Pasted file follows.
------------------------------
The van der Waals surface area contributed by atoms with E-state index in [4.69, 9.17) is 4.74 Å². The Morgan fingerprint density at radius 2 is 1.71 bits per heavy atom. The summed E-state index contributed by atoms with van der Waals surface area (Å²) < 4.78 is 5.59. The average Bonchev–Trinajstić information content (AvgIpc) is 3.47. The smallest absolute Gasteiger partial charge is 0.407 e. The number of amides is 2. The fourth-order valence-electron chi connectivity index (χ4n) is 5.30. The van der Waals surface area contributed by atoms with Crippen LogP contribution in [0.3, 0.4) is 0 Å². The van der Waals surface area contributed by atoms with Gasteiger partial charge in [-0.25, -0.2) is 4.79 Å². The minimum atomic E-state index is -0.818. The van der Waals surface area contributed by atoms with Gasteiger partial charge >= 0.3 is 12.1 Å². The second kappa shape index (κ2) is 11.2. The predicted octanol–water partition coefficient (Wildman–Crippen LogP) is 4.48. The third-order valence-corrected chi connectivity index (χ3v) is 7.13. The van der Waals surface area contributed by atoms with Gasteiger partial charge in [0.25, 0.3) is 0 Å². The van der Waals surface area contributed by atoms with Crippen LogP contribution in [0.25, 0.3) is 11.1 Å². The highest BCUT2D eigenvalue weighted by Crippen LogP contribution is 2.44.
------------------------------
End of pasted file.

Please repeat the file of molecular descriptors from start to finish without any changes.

The van der Waals surface area contributed by atoms with E-state index in [4.69, 9.17) is 4.74 Å². The Morgan fingerprint density at radius 2 is 1.71 bits per heavy atom. The summed E-state index contributed by atoms with van der Waals surface area (Å²) < 4.78 is 5.59. The average Bonchev–Trinajstić information content (AvgIpc) is 3.47. The smallest absolute Gasteiger partial charge is 0.407 e. The number of amides is 2. The fourth-order valence-electron chi connectivity index (χ4n) is 5.30. The van der Waals surface area contributed by atoms with Crippen LogP contribution in [0.3, 0.4) is 0 Å². The van der Waals surface area contributed by atoms with Gasteiger partial charge in [-0.25, -0.2) is 4.79 Å². The minimum atomic E-state index is -0.818. The van der Waals surface area contributed by atoms with Gasteiger partial charge >= 0.3 is 12.1 Å². The second kappa shape index (κ2) is 11.2. The predicted octanol–water partition coefficient (Wildman–Crippen LogP) is 4.48. The third-order valence-corrected chi connectivity index (χ3v) is 7.13. The van der Waals surface area contributed by atoms with Gasteiger partial charge in [0.25, 0.3) is 0 Å². The van der Waals surface area contributed by atoms with Crippen LogP contribution in [0.25, 0.3) is 11.1 Å². The highest BCUT2D eigenvalue weighted by Crippen LogP contribution is 2.44.